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© Research
Publication : Frontiers in genetics

Evaluating the Reproducibility of Single-Cell Gene Regulatory Network Inference Algorithms.

Scientific Fields
Diseases
Organisms
Applications
Technique

Published in Frontiers in genetics - 01 Jan 2021

Kang Y, Thieffry D, Cantini L,

Link to Pubmed [PMID] – 33828580

Link to DOI – 61728210.3389/fgene.2021.617282

Front Genet 2021 ; 12(): 617282

Networks are powerful tools to represent and investigate biological systems. The development of algorithms inferring regulatory interactions from functional genomics data has been an active area of research. With the advent of single-cell RNA-seq data (scRNA-seq), numerous methods specifically designed to take advantage of single-cell datasets have been proposed. However, published benchmarks on single-cell network inference are mostly based on simulated data. Once applied to real data, these benchmarks take into account only a small set of genes and only compare the inferred networks with an imposed ground-truth. Here, we benchmark six single-cell network inference methods based on their reproducibility, i.e., their ability to infer similar networks when applied to two independent datasets for the same biological condition. We tested each of these methods on real data from three biological conditions: human retina, T-cells in colorectal cancer, and human hematopoiesis. Once taking into account networks with up to 100,000 links, GENIE3 results to be the most reproducible algorithm and, together with GRNBoost2, show higher intersection with ground-truth biological interactions. These results are independent from the single-cell sequencing platform, the cell type annotation system and the number of cells constituting the dataset. Finally, GRNBoost2 and CLR show more reproducible performance once a more stringent thresholding is applied to the networks (1,000-100 links). In order to ensure the reproducibility and ease extensions of this benchmark study, we implemented all the analyses in scNET, a Jupyter notebook available at https://github.com/ComputationalSystemsBiology/scNET.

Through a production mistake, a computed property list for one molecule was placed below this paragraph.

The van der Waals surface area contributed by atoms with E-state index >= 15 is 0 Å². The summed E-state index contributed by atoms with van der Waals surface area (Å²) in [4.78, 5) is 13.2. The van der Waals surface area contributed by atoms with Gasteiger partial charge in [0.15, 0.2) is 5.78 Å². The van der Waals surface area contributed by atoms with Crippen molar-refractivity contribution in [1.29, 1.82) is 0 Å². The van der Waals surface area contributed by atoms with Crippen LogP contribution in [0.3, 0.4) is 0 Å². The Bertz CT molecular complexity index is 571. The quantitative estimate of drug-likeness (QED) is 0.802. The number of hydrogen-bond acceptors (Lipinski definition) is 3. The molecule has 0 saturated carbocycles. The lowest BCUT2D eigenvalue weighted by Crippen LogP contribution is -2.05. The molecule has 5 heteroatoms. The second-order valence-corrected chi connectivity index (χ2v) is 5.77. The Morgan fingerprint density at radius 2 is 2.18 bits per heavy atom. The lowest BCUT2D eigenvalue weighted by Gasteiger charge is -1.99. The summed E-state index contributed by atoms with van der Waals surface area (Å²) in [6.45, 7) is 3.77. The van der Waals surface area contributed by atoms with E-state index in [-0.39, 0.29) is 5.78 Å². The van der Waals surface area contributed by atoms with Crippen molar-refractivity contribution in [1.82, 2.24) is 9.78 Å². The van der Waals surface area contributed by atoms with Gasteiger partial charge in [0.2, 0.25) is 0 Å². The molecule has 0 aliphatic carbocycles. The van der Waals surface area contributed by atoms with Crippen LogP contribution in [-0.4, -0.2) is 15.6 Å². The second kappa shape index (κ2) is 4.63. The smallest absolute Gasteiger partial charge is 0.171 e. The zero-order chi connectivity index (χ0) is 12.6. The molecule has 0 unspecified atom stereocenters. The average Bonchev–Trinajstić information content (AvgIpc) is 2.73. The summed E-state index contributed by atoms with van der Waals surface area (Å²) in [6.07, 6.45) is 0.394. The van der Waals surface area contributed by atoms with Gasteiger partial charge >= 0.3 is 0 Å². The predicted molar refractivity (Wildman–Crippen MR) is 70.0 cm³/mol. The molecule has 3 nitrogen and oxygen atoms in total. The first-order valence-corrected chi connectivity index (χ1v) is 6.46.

https://pubmed.ncbi.nlm.nih.gov/33828580